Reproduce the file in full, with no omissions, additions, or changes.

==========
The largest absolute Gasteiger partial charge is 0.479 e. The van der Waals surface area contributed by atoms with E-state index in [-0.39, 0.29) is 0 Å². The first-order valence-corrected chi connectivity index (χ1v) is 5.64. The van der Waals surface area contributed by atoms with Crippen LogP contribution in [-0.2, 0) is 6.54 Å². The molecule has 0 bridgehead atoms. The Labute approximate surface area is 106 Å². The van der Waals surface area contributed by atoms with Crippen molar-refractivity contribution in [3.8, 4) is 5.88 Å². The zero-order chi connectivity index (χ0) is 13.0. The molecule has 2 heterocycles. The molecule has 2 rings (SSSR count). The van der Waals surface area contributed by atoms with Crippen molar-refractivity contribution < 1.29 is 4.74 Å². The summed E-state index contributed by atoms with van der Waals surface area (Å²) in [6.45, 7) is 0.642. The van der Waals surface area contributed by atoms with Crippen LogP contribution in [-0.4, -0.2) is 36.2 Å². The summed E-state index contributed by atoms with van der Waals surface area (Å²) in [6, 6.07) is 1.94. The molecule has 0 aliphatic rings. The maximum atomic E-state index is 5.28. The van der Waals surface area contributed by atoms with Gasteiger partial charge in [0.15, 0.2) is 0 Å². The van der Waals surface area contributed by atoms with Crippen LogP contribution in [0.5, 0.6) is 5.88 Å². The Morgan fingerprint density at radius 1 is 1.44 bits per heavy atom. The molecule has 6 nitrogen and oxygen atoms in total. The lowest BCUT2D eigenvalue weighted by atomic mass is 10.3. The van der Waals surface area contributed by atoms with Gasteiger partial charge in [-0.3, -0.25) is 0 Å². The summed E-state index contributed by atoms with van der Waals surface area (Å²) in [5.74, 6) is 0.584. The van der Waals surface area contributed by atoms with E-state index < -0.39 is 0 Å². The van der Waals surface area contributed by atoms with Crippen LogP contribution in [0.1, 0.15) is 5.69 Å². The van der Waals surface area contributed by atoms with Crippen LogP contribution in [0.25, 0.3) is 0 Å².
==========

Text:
The largest absolute Gasteiger partial charge is 0.479 e. The van der Waals surface area contributed by atoms with E-state index in [-0.39, 0.29) is 0 Å². The first-order valence-corrected chi connectivity index (χ1v) is 5.64. The van der Waals surface area contributed by atoms with Crippen LogP contribution in [-0.2, 0) is 6.54 Å². The molecule has 0 bridgehead atoms. The Labute approximate surface area is 106 Å². The van der Waals surface area contributed by atoms with Crippen molar-refractivity contribution in [3.8, 4) is 5.88 Å². The zero-order chi connectivity index (χ0) is 13.0. The molecule has 2 heterocycles. The molecule has 2 rings (SSSR count). The van der Waals surface area contributed by atoms with Crippen molar-refractivity contribution < 1.29 is 4.74 Å². The summed E-state index contributed by atoms with van der Waals surface area (Å²) in [6.45, 7) is 0.642. The van der Waals surface area contributed by atoms with Crippen LogP contribution in [-0.4, -0.2) is 36.2 Å². The summed E-state index contributed by atoms with van der Waals surface area (Å²) in [6, 6.07) is 1.94. The molecule has 0 aliphatic rings. The maximum atomic E-state index is 5.28. The van der Waals surface area contributed by atoms with Gasteiger partial charge in [0.15, 0.2) is 0 Å². The van der Waals surface area contributed by atoms with Crippen LogP contribution in [0.5, 0.6) is 5.88 Å². The Morgan fingerprint density at radius 1 is 1.44 bits per heavy atom. The molecule has 6 nitrogen and oxygen atoms in total. The lowest BCUT2D eigenvalue weighted by atomic mass is 10.3. The van der Waals surface area contributed by atoms with Gasteiger partial charge in [-0.3, -0.25) is 0 Å². The summed E-state index contributed by atoms with van der Waals surface area (Å²) in [5.74, 6) is 0.584. The van der Waals surface area contributed by atoms with E-state index < -0.39 is 0 Å². The van der Waals surface area contributed by atoms with Crippen LogP contribution in [0.1, 0.15) is 5.69 Å². The van der Waals surface area contributed by atoms with Crippen LogP contribution in [0.25, 0.3) is 0 Å².